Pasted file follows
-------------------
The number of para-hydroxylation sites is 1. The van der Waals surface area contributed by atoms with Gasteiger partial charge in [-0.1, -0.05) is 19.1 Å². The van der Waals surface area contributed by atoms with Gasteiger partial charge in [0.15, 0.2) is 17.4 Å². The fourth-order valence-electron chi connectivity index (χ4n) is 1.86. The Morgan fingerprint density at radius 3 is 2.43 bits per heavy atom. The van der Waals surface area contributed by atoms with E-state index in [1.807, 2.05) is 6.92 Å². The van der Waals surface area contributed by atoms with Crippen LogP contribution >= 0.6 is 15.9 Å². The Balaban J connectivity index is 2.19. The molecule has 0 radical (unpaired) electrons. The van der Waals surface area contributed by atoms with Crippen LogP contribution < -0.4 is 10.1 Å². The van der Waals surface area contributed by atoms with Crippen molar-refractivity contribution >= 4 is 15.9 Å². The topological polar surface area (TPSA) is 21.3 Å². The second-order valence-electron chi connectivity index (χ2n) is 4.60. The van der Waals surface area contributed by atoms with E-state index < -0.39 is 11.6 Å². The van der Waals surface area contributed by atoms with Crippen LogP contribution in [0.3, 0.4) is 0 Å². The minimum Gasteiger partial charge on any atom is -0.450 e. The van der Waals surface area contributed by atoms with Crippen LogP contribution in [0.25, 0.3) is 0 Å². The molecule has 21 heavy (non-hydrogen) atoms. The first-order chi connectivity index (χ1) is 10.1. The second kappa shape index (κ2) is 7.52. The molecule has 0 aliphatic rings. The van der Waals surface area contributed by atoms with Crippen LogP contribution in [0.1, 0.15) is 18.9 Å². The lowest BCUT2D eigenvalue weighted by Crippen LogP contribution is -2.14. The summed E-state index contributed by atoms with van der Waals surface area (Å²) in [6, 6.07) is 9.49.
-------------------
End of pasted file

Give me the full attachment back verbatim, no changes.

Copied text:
The number of para-hydroxylation sites is 1. The van der Waals surface area contributed by atoms with Gasteiger partial charge in [-0.1, -0.05) is 19.1 Å². The van der Waals surface area contributed by atoms with Gasteiger partial charge in [0.15, 0.2) is 17.4 Å². The fourth-order valence-electron chi connectivity index (χ4n) is 1.86. The Morgan fingerprint density at radius 3 is 2.43 bits per heavy atom. The van der Waals surface area contributed by atoms with E-state index in [1.807, 2.05) is 6.92 Å². The van der Waals surface area contributed by atoms with Crippen LogP contribution >= 0.6 is 15.9 Å². The Balaban J connectivity index is 2.19. The molecule has 0 radical (unpaired) electrons. The van der Waals surface area contributed by atoms with Crippen LogP contribution < -0.4 is 10.1 Å². The van der Waals surface area contributed by atoms with Crippen molar-refractivity contribution >= 4 is 15.9 Å². The topological polar surface area (TPSA) is 21.3 Å². The second-order valence-electron chi connectivity index (χ2n) is 4.60. The van der Waals surface area contributed by atoms with E-state index < -0.39 is 11.6 Å². The van der Waals surface area contributed by atoms with Crippen LogP contribution in [0.3, 0.4) is 0 Å². The minimum Gasteiger partial charge on any atom is -0.450 e. The van der Waals surface area contributed by atoms with Crippen LogP contribution in [0.25, 0.3) is 0 Å². The molecule has 21 heavy (non-hydrogen) atoms. The first-order chi connectivity index (χ1) is 10.1. The second kappa shape index (κ2) is 7.52. The molecule has 0 aliphatic rings. The van der Waals surface area contributed by atoms with Crippen LogP contribution in [0.1, 0.15) is 18.9 Å². The lowest BCUT2D eigenvalue weighted by Crippen LogP contribution is -2.14. The summed E-state index contributed by atoms with van der Waals surface area (Å²) in [6, 6.07) is 9.49.